The back-cover-copy. The dust-jacket-flap. Promotional copy. Whatever you call it, when your potential reader bites the bait of the title and swallows the hook of the cover design, the product description is what reels them in. It’s everything fascinating and wonderful about your story distilled down to a few hundred words that somehow still don’t spoil the plot. But if getting across the most interesting bits of your story in 1% of the words in the full length version sounds easy, then I’m telling it wrong.
If you’ve been following along, then you know that every book has three basic sales tools built into it. They are:
- The Title
- The Cover
- The Product Description
We’ve already spent a couple weeks talking about how titles have to pull a change-up depending on whether they’re for fiction or nonfiction works and about how you may need design assistance on a cover, especially if you’re going to get clever with it. Now, finally, we arrive at the product description. Or, as I call it, Weaponized Plot.
Before we get to my hyperbolic statements, though, I need to point out the obvious. The product description is where you tell your potential reader exactly what they’re going to get in your story. They’ve been drawn in by the tone and feel of your cover and maybe enticed by a dash of clever in your title. They want what you’re selling, so now you have to give it to them.
There is no fancy dancing here. No bait-and-switch. If the reader is seeing the words of your product description, they are so close to sold that anything other than telling them exactly what your story is about could backfire on you.
How? Well, let’s say you allow the product description to be clever. They buy the book, they read it, and discover the story isn’t at all what they were led to believe. Friends, that’s an express train to the city of broken dreams. AKA, a one star review.
Like I used to say as a salesman, now’s no time to let clever talk you out of a sale.
Now, let’s talk about hyperbolic statements.
If you watch action movies or actiony nighttime dramas, then you’ve heard the word weaponize. It usually means “distill a usually innocuous substance or item into its pure essence so we can use it to make flashy disaster scenes.”
When it comes to product descriptions – whose job it is to tell your reader exactly what they’re getting, remember – I can’t think of a better analogy than distilling your story’s plot down to its pure essence so as to blow a potential reader’s face off. In other words, weaponize that plot.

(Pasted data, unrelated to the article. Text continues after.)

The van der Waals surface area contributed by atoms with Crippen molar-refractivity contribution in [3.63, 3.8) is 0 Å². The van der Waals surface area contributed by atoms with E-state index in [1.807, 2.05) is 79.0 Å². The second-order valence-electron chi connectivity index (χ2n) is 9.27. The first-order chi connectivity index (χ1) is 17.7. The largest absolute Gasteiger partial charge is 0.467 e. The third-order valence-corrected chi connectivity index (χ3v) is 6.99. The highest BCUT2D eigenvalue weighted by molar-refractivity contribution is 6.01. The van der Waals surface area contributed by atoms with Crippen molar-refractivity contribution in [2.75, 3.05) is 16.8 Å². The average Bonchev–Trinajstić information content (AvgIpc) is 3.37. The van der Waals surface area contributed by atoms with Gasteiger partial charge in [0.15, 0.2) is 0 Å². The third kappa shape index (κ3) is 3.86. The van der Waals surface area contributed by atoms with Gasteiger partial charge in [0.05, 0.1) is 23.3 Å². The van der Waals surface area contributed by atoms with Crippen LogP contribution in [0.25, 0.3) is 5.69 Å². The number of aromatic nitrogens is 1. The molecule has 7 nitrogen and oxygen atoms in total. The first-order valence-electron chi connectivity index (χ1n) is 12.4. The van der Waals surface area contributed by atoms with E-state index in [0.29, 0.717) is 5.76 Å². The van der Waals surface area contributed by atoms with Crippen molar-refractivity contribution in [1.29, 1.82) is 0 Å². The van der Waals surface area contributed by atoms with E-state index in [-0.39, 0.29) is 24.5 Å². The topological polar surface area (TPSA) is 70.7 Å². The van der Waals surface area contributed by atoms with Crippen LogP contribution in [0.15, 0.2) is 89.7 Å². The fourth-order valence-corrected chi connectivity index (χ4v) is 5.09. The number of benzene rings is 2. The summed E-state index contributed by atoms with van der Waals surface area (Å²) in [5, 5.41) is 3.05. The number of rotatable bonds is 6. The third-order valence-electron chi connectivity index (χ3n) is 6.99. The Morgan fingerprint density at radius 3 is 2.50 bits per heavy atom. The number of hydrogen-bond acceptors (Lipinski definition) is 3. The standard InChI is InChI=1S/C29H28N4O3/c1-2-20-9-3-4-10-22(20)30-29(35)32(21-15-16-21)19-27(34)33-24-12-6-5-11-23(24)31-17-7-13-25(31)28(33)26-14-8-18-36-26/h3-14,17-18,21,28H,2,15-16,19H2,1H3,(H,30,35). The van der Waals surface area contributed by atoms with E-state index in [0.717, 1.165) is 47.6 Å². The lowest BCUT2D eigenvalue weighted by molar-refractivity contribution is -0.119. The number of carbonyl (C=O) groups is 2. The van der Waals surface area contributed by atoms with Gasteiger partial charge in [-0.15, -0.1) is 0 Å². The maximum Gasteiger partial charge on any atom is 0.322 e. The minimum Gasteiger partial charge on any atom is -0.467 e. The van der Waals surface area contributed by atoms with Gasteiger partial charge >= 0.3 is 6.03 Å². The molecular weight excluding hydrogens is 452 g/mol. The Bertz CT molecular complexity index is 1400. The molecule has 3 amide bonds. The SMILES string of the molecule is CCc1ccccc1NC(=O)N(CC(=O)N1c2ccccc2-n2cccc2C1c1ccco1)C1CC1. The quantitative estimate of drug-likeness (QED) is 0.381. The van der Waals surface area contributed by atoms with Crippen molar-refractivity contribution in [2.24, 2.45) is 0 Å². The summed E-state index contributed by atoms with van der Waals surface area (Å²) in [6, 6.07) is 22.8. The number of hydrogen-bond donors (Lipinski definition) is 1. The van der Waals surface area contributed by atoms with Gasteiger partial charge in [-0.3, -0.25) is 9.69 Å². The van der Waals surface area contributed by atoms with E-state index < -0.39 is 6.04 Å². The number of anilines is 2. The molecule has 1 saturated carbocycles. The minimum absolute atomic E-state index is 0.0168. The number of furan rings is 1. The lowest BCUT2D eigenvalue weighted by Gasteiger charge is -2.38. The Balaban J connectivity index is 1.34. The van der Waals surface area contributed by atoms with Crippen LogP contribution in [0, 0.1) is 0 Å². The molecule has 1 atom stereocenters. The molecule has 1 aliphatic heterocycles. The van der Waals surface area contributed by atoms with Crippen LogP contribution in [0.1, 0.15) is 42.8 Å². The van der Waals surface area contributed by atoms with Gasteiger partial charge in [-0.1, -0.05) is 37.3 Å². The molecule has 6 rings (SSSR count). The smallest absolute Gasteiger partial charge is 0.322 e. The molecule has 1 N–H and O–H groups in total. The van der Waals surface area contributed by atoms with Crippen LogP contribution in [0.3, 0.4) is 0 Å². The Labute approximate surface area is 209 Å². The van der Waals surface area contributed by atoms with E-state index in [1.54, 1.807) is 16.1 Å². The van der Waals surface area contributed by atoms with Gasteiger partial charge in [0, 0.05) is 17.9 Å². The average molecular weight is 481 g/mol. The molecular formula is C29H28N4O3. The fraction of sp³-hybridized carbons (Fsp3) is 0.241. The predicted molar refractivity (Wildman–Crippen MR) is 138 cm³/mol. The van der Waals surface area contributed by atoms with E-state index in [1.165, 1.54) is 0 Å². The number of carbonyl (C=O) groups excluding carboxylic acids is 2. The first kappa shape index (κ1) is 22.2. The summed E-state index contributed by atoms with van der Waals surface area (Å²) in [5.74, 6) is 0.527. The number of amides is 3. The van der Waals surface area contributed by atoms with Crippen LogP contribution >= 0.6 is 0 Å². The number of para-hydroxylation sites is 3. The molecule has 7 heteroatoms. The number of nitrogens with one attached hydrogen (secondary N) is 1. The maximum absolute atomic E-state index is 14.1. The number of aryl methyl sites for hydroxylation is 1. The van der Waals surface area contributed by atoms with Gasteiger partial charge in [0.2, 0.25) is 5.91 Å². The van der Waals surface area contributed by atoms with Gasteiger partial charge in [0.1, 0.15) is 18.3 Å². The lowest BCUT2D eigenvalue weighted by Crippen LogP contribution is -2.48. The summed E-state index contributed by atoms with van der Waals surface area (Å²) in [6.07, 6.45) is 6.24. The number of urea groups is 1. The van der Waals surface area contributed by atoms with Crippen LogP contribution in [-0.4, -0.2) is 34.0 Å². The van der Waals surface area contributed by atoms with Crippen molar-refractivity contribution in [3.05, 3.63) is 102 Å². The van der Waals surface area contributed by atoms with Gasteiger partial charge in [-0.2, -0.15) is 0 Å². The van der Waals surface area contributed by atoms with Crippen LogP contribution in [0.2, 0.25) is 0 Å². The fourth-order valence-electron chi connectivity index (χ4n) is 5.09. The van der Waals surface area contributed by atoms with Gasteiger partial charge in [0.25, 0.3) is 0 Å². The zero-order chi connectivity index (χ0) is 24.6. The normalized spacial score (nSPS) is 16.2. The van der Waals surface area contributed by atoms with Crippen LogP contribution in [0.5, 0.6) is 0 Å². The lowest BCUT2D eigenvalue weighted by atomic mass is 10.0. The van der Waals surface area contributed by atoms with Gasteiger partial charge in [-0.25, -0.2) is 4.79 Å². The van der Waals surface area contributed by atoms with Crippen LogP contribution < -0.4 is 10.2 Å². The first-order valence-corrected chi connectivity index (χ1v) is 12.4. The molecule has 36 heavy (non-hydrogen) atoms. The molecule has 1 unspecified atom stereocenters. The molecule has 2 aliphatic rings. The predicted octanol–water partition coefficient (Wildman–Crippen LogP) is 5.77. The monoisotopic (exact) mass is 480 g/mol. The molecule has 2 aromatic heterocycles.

I’m going to own two biases right now. First, I am a marketing guy. I like powerful language with strong hooks and clear calls to action. Second, I mainly write action/adventure fiction with gonzo plots. I don’t neglect my character work by any stretch, but the plots are always pretty wild. This makes them somewhat easier to weaponize.
But my biases are not your excuses!
Filling Your Arsenal
Sure, it’s easy to weaponize plots about Viking warriors killing monsters or tween superspies infiltrating a mad ten-year-old’s undersea fortress. But I’m a firm believe that you can do this with just about anything.
- Romance – Go ahead and spoil the hilarious and sad misunderstanding that ends Act 2 and is the thing that made you write the story in the first place. If you do your job making us care about the characters and their burgeoning relationship before that, it’ll just hurt more knowing what’s coming.
- Fantasy – Nobody cares about your elf language or your fictional countries. Tell your prospective reader what it is that makes your heroes special and what it is about their weird world that’s going to bring that out of them.
- Science Fiction – Nobody cares how your ships go faster than light. Instead, tell what going faster than light does to humanity, both collectively and individually? How does a locked-door mystery on a space station circling a distant star demonstrate those changes?
- Thriller – Ha ha, just kidding! Thrillers are made entirely of weaponized plot. Now you just have to get it down to a short word count.
See? That’s not so hard. And if you can’t weaponize your plot, then maybe, just maybe, you should revisit it to make sure it’s strong enough to hang an entire story on.
Don’t Be a Tool, Use a Tool
And that’s it for your basic sales tools! I hope you found something useful and enlightening in these posts. Or, barring that, something maddening that won’t let you rest until you explain how somebody is wrong on the internet. Most of all, though, I hope these posts made you realize that you might be overlooking your first, best sales tools in your title, cover, and product description.
Any which way, please let me know in the comments. If you want some homework, weaponize the plot of well-known stories into new product descriptions and leave them in the comments. It’ll be good practice and we might all enjoy trying to guess which story you’re talking abou